As public awareness of DNA databases grew, so did the scope of the databases. Politicians could appear tough on crime by extending DNA sampling to an ever-growing array of offenses. Many such moves, however, were merely statutory; politicians did not allocate funding to enable police to do the sampling and analysis. Law-enforcement agencies, sensibly, continued to focus on the most violent offenders and did not take DNA samples from pickpockets even when the law allowed it.
Recently, however, the inexorable expansion of DNA databases has gone beyond individuals convicted of petty crimes and reached people arrested but never convicted. Meanwhile, the U.S. Justice Department is now authorized to take DNA samples from anyone detained by federal agents—which means, principally, those suspected of immigration violations.
Unlike the laws expanding the reach of DNA databases to those convicted of petty crimes, the new laws extending inclusion to arrestees not only allow such sampling, they mandate it. In California at least, that means maintenance of the arrestee DNA database may divert resources from other important tasks. In particular, many law-enforcement agencies still have backlogs of semen samples recovered from rape victims that have not been subjected to DNA testing.
A 2005 U.S. Bureau of Justice Statistics report estimated that it would take 1900 additional workers and US $70 million to reduce the forensic evidence backlog to a manageable size. And in a February 2007 interview with The New York Times, Robert Fram, chief of the FBI Scientific Analysis Section, decried the mandating of new populations to sample without any increase in resources and noted that the FBI has a backlog of 150 000 samples.
Arrestee sampling can’t possibly be a better use of resources than clearing that backlog. Most likely, such wholesale sampling would also divert money from other pressing needs, such as crime prevention and drug treatment.
Privacy advocates have other reasons for fighting against the inclusion of arrestees in DNA databases. Tania Simoncelli and Barry Steinhardt, both of the ACLU, have been particularly vocal on the subject. In the Journal of Law, Medicine, and Ethics, Simoncelli argued that “the very existence of DNA databases turns the presumption of innocence on its head,” because those included in the database are treated as potential suspects every time a new crime is investigated.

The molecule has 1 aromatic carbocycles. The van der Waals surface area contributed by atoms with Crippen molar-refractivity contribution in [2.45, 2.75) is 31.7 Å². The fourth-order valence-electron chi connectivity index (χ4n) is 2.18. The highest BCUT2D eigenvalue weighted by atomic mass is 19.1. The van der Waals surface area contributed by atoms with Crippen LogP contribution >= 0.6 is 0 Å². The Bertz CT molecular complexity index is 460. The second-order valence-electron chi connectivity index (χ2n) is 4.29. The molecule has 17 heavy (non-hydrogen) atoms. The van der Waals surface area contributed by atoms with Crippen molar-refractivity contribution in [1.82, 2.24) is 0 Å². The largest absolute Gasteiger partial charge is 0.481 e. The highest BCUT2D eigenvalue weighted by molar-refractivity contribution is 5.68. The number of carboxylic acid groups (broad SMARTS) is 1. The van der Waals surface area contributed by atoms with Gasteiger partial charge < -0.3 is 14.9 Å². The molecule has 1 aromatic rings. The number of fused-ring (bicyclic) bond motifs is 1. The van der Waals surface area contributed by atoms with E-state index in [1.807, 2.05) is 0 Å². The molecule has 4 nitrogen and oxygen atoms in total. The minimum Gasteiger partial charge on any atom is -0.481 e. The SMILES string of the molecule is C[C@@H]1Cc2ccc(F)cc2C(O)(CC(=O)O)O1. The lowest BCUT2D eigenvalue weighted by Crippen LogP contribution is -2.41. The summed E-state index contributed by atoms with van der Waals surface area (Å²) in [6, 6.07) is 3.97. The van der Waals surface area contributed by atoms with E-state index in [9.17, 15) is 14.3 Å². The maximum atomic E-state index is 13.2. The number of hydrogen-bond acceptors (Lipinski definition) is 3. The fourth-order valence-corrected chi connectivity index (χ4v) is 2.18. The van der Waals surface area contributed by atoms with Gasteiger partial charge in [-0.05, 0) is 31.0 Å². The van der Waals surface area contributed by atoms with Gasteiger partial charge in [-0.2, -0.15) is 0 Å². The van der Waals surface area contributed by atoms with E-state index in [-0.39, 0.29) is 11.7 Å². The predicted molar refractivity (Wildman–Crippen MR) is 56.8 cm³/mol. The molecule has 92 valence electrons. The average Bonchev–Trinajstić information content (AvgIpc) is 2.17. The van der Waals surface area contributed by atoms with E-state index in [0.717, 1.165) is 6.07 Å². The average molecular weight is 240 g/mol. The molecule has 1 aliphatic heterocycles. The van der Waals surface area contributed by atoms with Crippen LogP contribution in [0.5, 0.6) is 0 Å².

Of course, governments have long maintained databases containing the fingerprints of convicts, arrestees, and various individuals who are not criminals, including teachers and immigrants. The law considers such databases acceptable intrusions into personal liberty. But civil libertarians say that DNA samples, unlike fingerprints, include personally sensitive information to which the state should not have access: people’s ancestry, disease propensity, and perhaps even behavioral characteristics. They argue that such information could be abused by the state, by employers, or by insurance companies.
Scientists can identify weak correlations between fingerprint-pattern types and ethnicity. But people are generally more anxious about disclosing their genetic information than their fingerprints—a concern that typically generates a strong emotional response against broadly inclusive DNA databases.
Sociologist Amitai Etzioni and others who tend to value the interests of the community over those of the individual argue that broad inclusion might be a good thing. “Collecting the DNA of convicted, nonviolent felons,” Etzioni says, “may still be justified, because they have significantly lowered rights.” In his contribution to the essay collection DNA and the Criminal Justice System, Etzioni went further and argued that even “suspects have diminished rights, including much lower rights to privacy,” and therefore he sees “no obvious reason why suspects should not be tested and their DNA included in databases.”
Advocates for DNA databases also contend that because the DNA used for standard forensic profiling is noncoding DNA, the concern about genetic privacy is not an issue. But noncoding DNA may correlate with disease propensity, even if it does not cause disease, potentially allowing “tracking” of genetic diseases. But however useful such information might be, what an insurer would really want would be not just a profile, but a complete biological sample—the original cheek swab.